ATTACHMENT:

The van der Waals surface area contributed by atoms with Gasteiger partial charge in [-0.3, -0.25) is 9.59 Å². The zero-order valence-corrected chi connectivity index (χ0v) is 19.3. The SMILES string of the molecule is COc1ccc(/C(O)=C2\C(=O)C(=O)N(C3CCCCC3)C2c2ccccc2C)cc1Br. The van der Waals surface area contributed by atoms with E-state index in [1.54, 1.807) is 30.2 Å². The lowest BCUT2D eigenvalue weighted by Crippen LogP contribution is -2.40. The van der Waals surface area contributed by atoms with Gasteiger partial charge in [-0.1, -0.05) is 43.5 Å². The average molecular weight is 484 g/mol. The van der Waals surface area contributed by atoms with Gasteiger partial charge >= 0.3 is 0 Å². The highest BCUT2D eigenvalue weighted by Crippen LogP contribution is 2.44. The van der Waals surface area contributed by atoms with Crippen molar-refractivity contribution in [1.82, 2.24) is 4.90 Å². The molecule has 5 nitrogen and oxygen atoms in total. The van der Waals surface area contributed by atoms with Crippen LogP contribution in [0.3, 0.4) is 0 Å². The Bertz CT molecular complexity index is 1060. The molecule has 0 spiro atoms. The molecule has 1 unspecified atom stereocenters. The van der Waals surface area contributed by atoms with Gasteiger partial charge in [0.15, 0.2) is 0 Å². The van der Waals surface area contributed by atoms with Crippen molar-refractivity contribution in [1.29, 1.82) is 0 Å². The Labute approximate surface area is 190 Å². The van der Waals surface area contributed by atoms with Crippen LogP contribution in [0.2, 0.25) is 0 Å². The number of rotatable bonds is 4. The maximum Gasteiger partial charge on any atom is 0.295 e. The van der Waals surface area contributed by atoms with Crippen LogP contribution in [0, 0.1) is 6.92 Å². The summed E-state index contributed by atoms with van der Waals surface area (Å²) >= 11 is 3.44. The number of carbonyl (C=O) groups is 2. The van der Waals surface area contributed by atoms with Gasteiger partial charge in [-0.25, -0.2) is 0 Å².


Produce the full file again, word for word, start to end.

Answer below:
The van der Waals surface area contributed by atoms with Gasteiger partial charge in [-0.3, -0.25) is 9.59 Å². The zero-order valence-corrected chi connectivity index (χ0v) is 19.3. The SMILES string of the molecule is COc1ccc(/C(O)=C2\C(=O)C(=O)N(C3CCCCC3)C2c2ccccc2C)cc1Br. The van der Waals surface area contributed by atoms with E-state index in [1.54, 1.807) is 30.2 Å². The lowest BCUT2D eigenvalue weighted by Crippen LogP contribution is -2.40. The van der Waals surface area contributed by atoms with Gasteiger partial charge in [-0.1, -0.05) is 43.5 Å². The average molecular weight is 484 g/mol. The van der Waals surface area contributed by atoms with Gasteiger partial charge >= 0.3 is 0 Å². The highest BCUT2D eigenvalue weighted by Crippen LogP contribution is 2.44. The van der Waals surface area contributed by atoms with Crippen molar-refractivity contribution in [1.82, 2.24) is 4.90 Å². The molecule has 5 nitrogen and oxygen atoms in total. The van der Waals surface area contributed by atoms with Crippen LogP contribution in [0.3, 0.4) is 0 Å². The Bertz CT molecular complexity index is 1060. The molecule has 0 spiro atoms. The molecule has 1 unspecified atom stereocenters. The van der Waals surface area contributed by atoms with Gasteiger partial charge in [0.15, 0.2) is 0 Å². The van der Waals surface area contributed by atoms with Crippen molar-refractivity contribution in [1.29, 1.82) is 0 Å². The Labute approximate surface area is 190 Å². The van der Waals surface area contributed by atoms with Crippen LogP contribution in [0.2, 0.25) is 0 Å². The number of rotatable bonds is 4. The maximum Gasteiger partial charge on any atom is 0.295 e. The van der Waals surface area contributed by atoms with Crippen LogP contribution in [0, 0.1) is 6.92 Å². The summed E-state index contributed by atoms with van der Waals surface area (Å²) >= 11 is 3.44. The number of carbonyl (C=O) groups is 2. The van der Waals surface area contributed by atoms with Gasteiger partial charge in [-0.25, -0.2) is 0 Å².